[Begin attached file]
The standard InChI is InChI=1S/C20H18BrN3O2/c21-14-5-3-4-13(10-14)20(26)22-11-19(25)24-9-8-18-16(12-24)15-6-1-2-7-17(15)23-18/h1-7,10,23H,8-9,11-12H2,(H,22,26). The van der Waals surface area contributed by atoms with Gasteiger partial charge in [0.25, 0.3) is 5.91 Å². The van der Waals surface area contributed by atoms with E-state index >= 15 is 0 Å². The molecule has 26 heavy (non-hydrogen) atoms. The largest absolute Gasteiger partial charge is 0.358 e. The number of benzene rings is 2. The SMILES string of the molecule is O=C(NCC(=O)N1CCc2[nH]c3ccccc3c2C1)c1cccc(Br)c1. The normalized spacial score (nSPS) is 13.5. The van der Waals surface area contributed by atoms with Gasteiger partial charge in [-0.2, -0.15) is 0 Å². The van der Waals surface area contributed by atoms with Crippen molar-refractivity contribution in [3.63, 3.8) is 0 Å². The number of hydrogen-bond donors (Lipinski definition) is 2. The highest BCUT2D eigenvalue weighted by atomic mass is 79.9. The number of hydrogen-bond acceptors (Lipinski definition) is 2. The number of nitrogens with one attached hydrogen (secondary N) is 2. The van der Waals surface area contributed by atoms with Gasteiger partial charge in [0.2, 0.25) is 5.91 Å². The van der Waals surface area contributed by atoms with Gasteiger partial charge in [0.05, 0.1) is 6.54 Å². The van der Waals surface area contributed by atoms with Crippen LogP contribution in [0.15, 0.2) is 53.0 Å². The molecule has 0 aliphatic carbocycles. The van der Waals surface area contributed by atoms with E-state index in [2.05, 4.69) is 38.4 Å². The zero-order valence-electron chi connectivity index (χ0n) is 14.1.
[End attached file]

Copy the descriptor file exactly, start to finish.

The standard InChI is InChI=1S/C20H18BrN3O2/c21-14-5-3-4-13(10-14)20(26)22-11-19(25)24-9-8-18-16(12-24)15-6-1-2-7-17(15)23-18/h1-7,10,23H,8-9,11-12H2,(H,22,26). The van der Waals surface area contributed by atoms with Gasteiger partial charge in [0.25, 0.3) is 5.91 Å². The van der Waals surface area contributed by atoms with E-state index >= 15 is 0 Å². The molecule has 26 heavy (non-hydrogen) atoms. The largest absolute Gasteiger partial charge is 0.358 e. The number of benzene rings is 2. The SMILES string of the molecule is O=C(NCC(=O)N1CCc2[nH]c3ccccc3c2C1)c1cccc(Br)c1. The normalized spacial score (nSPS) is 13.5. The van der Waals surface area contributed by atoms with Gasteiger partial charge in [-0.2, -0.15) is 0 Å². The van der Waals surface area contributed by atoms with Crippen molar-refractivity contribution in [3.63, 3.8) is 0 Å². The number of hydrogen-bond donors (Lipinski definition) is 2. The highest BCUT2D eigenvalue weighted by atomic mass is 79.9. The number of hydrogen-bond acceptors (Lipinski definition) is 2. The number of nitrogens with one attached hydrogen (secondary N) is 2. The van der Waals surface area contributed by atoms with Gasteiger partial charge in [0.2, 0.25) is 5.91 Å². The van der Waals surface area contributed by atoms with Gasteiger partial charge in [0.05, 0.1) is 6.54 Å². The van der Waals surface area contributed by atoms with Crippen LogP contribution in [0.15, 0.2) is 53.0 Å². The molecule has 0 aliphatic carbocycles. The van der Waals surface area contributed by atoms with E-state index in [2.05, 4.69) is 38.4 Å². The zero-order valence-electron chi connectivity index (χ0n) is 14.1.